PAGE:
I took my cat to the vet for a wellness check this week. Her name is Magic the Cat and she is nine years old and she is beautiful and she is my best friend.
“Hello, tiny man,” the vet said to Magic, who is obviously a tiny lady cat.
She called Magic a “tiny man” two times.
This was worrisome on multiple levels because Magic is a girl and a cat and not a man at all and where did this vet study veterinary medicine?
Perhaps projecting my own feelings about being misgendered onto Magic, I was too embarrassed to correct the vet.
I got “they’d” a few weeks ago.
I was waiting in line at Petco. Another register opened up. The cashier waved over the woman standing behind me.
“They were here first,” she said, motioning to me.
It felt weird. Not bad. Just weird.
I have a story in a new book, Nonbinary: Memoirs of Gender and Identity published by Columbia University Press.
It’s an essential read if you’re curious about gender and everything associated with that six letter word. These stories will make you laugh and cry and re-think everything you thought you knew about gender.
I found myself identifying with many of the stories. Especially this feeling of invisibility that so many of the contributors write about, as well as a constant questioning of one’s other-ness. Am I trans enough? is a question that comes up in many of these stories, as well as a section of the book.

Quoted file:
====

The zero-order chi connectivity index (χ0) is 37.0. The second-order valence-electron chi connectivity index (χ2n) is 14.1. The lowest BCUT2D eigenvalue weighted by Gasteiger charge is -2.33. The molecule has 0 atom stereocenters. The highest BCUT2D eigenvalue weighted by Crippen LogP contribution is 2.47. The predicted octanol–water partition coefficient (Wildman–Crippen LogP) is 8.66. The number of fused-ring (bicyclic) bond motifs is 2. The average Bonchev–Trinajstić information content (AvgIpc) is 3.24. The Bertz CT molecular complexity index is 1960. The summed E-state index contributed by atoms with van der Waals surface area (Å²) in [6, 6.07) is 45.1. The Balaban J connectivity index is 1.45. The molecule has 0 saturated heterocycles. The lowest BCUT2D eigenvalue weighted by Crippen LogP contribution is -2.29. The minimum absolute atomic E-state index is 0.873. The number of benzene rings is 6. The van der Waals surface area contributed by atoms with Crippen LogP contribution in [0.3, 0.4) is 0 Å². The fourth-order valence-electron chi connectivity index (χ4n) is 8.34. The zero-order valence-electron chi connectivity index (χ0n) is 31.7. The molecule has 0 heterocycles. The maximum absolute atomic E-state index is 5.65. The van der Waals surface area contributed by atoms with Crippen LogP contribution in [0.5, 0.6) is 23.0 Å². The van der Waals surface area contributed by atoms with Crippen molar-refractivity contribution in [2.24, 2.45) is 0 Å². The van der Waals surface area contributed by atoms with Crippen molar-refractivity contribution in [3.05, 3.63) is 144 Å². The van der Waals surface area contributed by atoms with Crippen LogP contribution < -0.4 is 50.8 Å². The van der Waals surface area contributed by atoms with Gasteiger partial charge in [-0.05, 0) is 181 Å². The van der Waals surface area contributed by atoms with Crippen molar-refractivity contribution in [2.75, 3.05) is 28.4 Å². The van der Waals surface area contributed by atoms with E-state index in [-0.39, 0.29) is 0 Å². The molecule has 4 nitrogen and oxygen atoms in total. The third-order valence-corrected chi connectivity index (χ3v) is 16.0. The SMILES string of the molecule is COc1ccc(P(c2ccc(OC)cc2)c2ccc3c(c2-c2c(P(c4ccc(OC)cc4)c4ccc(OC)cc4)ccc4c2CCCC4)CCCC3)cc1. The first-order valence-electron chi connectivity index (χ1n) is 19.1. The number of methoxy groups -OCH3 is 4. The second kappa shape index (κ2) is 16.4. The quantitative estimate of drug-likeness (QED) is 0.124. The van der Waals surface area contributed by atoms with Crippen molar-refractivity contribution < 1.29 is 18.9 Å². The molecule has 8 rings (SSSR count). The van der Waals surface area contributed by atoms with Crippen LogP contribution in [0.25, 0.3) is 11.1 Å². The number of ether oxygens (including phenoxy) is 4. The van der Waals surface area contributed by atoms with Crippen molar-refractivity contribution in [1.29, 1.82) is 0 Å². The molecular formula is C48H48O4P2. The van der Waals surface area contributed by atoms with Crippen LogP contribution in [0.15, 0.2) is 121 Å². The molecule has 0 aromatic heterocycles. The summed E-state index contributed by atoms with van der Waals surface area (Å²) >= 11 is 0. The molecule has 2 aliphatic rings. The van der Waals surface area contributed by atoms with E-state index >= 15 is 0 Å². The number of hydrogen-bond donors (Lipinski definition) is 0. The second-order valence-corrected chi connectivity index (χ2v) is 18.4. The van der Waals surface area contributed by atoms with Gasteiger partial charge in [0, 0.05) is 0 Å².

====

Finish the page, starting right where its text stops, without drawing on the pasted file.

My takeaway is that gender is overrated and you should live your life in a way that makes you happy. Whatever that looks like.
Cue the Charlie’s Angels theme song.
I mean, who doesn’t love Cheryl Ladd?
I did a book reading a month ago or so at a local LGBTQ center. It was mostly attended by a bunch of older lesbians who fully appreciated all of my Charlie’s Angels references. (After the reading, one person shared that she came out to her mother by explaining she was in love with Cheryl Ladd. We all nodded our heads. Us, too, Cheryl. Us, too.)
After the event, a woman who identified as butch approached me and asked if she could ask me a personal question. Basically, she was questioning whether she qualifies as trans and whether her life would be easier if she allowed herself to accept a trans identity. She wanted to know if I felt the same.
I’m still figuring myself out.
I’m not a “he.” And “they” feels wrong.
In fact, I don’t really like “she” or “her.” They just seem more socially acceptable in my case.
Butch is seen by some as its own gender, and that has resonated with me for the past decade or so.
I’d rather be called handsome than pretty.
Boi has a nice ring to it.
I have a Pretty Boi tee that makes me happy.
I try not to worry so much. The only thing I really know is that who we are is constantly changing and evolving. If we allow it to.
I always come back to this quote by Herman Melville from Moby Dick:
“It is not down on any map; true places never are.”
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How about you?